“We all know they (the coaches) didn’t give us everything yet,” he said. “I thought it was a good first day, but we need to come out and get better every day. Our intensity level needs to get higher and higher with each workout.”
Senior defensive back Zach Davis echoed Garrett’s comments, but he added the team needs to have a “no nonsense” mentality.
“We have high goals for this season,” he said. “In order to accomplish those goals we have to have a great summer. I thought today was OK, but it needs to be better. We can’t take any rep off. We have to give all we got on everything we do if we want to achieve our goals.”
By Kyle Salomon,
For the third consecutive summer, the Mustang baseball team is going through its throwing program three mornings per week throughout the summer months and into the fall.
The program is designed around band work to strengthen not only the main muscles a player uses to throw a baseball, but the surrounding muscles that aid in the process as well.
The throwing program was created by ex-Major League baseball players. It is set up to build arm strength and endurance and ultimately prevent arm or shoulder injuries.
Mustang head coach Scott Selby said he is pleased with the results of the program in his coaching career.
“I have been using that throwing program in the offseason since I coached at Southwestern (Oklahoma State University),” he said. “When we started using it at SWOSU, we saw the number of arm injuries and arm surgeries go down in a big way. This is our third summer to do it at Mustang and we are very pleased with the results.”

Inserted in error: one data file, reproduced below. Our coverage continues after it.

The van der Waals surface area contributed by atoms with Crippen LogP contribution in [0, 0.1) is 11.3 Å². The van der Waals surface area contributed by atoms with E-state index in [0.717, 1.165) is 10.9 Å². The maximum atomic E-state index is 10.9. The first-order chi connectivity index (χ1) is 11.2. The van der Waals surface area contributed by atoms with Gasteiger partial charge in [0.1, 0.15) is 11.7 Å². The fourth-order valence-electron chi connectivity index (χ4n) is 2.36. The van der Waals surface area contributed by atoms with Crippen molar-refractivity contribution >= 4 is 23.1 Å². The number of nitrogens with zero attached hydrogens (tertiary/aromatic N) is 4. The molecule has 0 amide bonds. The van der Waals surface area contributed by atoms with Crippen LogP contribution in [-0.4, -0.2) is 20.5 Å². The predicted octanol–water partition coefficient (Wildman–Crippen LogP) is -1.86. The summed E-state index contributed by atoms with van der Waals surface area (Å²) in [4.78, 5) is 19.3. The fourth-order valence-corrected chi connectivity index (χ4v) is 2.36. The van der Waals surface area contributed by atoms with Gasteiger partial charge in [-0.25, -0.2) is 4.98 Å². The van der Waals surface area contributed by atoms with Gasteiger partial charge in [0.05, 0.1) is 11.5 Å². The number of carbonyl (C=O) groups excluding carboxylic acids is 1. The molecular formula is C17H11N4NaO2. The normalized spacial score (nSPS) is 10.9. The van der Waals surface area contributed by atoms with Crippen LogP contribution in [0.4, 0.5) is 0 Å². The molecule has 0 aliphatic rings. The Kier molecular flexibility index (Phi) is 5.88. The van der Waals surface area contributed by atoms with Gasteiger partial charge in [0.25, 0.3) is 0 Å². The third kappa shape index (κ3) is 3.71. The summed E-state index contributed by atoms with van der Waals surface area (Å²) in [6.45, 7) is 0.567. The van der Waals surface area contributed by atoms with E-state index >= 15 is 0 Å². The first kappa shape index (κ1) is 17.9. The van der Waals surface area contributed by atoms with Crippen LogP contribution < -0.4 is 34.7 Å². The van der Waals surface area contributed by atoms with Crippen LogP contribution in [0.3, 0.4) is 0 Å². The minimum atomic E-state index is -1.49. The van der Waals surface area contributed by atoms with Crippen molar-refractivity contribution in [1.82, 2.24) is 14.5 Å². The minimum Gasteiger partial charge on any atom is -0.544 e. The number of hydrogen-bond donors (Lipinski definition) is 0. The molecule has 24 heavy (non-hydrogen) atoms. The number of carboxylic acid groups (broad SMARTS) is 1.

Selby said the rubber bands not only work out the arm and shoulder but the entire body including the core muscles.
“It’s important to have a very strong core area when you are playing baseball,” he said. “Not just for pitchers but for every position. When you have a strong core, it takes a lot of pressure off your arm and shoulder and decreases your chance for injury. It also gives you a wider range of motion. It’s important to be flexible.”
In the previous two years, the baseball team has just done the throwing program in the summer months, but this season Selby said he is going to have the team do the program into the fall when school starts back up.
“We are going to incorporate this program into our fall schedule,” he said. “I think the players really like it and it would be good to keep doing it as we start working on the field during fall practice. We can keep strengthening our arms and shoulders while we are getting work in on the field.”
Selby said he doesn’t follow the throwing program by the book and he implements some of his own exercises into the regiment.
“Everyone that does this program has their own tweaks they make to it,” he said. “We have the players working with a medicine ball as well as the bands to help give them more core strength than the bands do.”
Mustang junior pitcher Cade Fulton said he likes the throwing program and he has been doing it for a number of years.